Creating triggers to solidify your journaling habit is key to a consistent journaling practice. Triggers can consist of sticky notes to remind you to journal, having your journal available in the same spot, setting reminders on your phone, etcetera. If you have the same morning routine that includes journaling that you do every day, it will soon become a habit.

Envision

The second key to an effective journaling practice is journaling for a purpose. Journaling towards creating and living your life’s vision.

In order to have all the pieces required to define and create your vision, you need to understand who you are, what you want, and where you are at. Each of these aspects will help determine the vision you really want and help define the path to that vision.

Too often we only envision part of what we want our life to be. Usually, this is in the form of some outcome you want in life such as a cabin at a lake. When you look at that outcome in relation to what you want other parts of your life to be you may realize that you don’t want all the maintenance that goes along with a cabin, having to spend all your summer weekends at the cabin. In the end, your vision might just be renting a cabin every year or so.

We need to discover a vision that works for us

As our own life coach, we use journaling to document and continuously refine our vision. We document our understanding of ourselves and the relation of who we are to our vision. This allows us to determine what parts of our self need to grow in order for us to live our vision. We document where we are in life to determine the path we need to take from where we are to our vision.

The consistent reflection on our vision and our journey to our vision is going to reveal valuable insight into who we are and what our unique gifts are. As we take this journey to our vision, we are going to realize changes that we want to make to that vision, and we are going to grow into the person required to live that vision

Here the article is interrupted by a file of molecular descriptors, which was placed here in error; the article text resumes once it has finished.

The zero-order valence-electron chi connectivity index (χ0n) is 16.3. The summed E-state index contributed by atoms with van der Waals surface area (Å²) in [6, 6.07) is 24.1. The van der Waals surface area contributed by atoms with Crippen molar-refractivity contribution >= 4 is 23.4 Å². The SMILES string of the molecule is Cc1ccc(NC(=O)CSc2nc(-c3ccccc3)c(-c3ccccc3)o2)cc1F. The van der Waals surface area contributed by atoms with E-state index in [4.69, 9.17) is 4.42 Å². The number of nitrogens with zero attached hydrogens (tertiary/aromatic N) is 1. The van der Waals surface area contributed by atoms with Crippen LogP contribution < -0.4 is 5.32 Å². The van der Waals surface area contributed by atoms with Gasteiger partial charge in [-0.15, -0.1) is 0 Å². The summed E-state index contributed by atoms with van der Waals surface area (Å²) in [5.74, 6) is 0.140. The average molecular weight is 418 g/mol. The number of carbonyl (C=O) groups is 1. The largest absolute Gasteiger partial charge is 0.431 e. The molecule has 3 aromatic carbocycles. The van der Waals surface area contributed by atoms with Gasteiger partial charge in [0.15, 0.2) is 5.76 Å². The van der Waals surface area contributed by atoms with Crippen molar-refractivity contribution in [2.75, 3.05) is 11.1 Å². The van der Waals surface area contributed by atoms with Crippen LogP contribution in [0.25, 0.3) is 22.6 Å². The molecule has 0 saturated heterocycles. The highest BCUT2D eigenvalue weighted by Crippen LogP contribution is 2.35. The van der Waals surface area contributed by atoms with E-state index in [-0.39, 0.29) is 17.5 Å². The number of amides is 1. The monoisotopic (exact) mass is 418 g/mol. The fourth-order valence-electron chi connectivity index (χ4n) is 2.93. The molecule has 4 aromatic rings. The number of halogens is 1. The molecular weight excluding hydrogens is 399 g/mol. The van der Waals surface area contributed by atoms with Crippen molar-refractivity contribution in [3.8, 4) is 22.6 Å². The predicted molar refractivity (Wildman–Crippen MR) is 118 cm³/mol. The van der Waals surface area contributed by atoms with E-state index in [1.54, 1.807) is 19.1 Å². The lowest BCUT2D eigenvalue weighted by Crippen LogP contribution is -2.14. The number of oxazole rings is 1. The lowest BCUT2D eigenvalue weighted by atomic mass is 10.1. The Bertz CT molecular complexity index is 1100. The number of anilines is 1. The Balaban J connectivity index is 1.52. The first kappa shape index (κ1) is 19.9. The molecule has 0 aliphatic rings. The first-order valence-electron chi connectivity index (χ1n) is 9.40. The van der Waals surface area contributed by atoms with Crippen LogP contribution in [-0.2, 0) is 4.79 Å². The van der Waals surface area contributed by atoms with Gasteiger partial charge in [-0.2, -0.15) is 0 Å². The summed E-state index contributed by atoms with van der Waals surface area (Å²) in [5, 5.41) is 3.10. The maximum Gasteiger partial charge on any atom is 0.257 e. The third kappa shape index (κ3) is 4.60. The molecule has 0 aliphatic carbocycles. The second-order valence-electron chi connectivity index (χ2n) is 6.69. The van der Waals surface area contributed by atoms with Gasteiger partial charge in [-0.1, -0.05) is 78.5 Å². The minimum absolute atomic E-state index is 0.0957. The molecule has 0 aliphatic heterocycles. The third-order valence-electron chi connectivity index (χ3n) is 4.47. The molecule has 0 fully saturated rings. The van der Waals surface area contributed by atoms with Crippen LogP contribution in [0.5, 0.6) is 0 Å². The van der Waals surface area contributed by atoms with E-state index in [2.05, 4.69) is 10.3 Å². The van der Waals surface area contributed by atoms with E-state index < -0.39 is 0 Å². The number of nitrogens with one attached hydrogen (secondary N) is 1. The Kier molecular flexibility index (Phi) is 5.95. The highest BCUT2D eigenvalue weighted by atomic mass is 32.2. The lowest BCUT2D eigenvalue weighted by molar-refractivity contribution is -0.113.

The keystone journaling habit is the best way to work on this creative problem. It requires the constant envisioning of our journey to our vision.

Template

The third key to an effective journaling practice is a template for documenting our life design and the journey we take in creating it. Knowing ahead of time what and how we are going to document our lives keeps us motivated.

The template is simply a defined way of documenting our life. The organization of your journal is dictated by the template to keep what you document organized. The template also consists of defined questions (or prompts) that you answer on a consistent basis. Metrics that you want to keep for things like weight loss, habits, finances are also organized according to the template.

The template goes hand in hand with your process for journaling. If you have journaling as part of the morning and evening routines, the template may specify a set of questions that you want to answer about the effectiveness of your day.

As you progress in your life design, your template can change to adapt to new aspects that you want to journal. Questions can change over time as you discover questions that are more effective for the journey that you are on.

Having a well-defined template allows you to search for and retrieve information and wisdom that you have recorded in your journal.

Review

That brings us to the fourth key of an effective journaling practice, reviewing what you have recorded in your journal.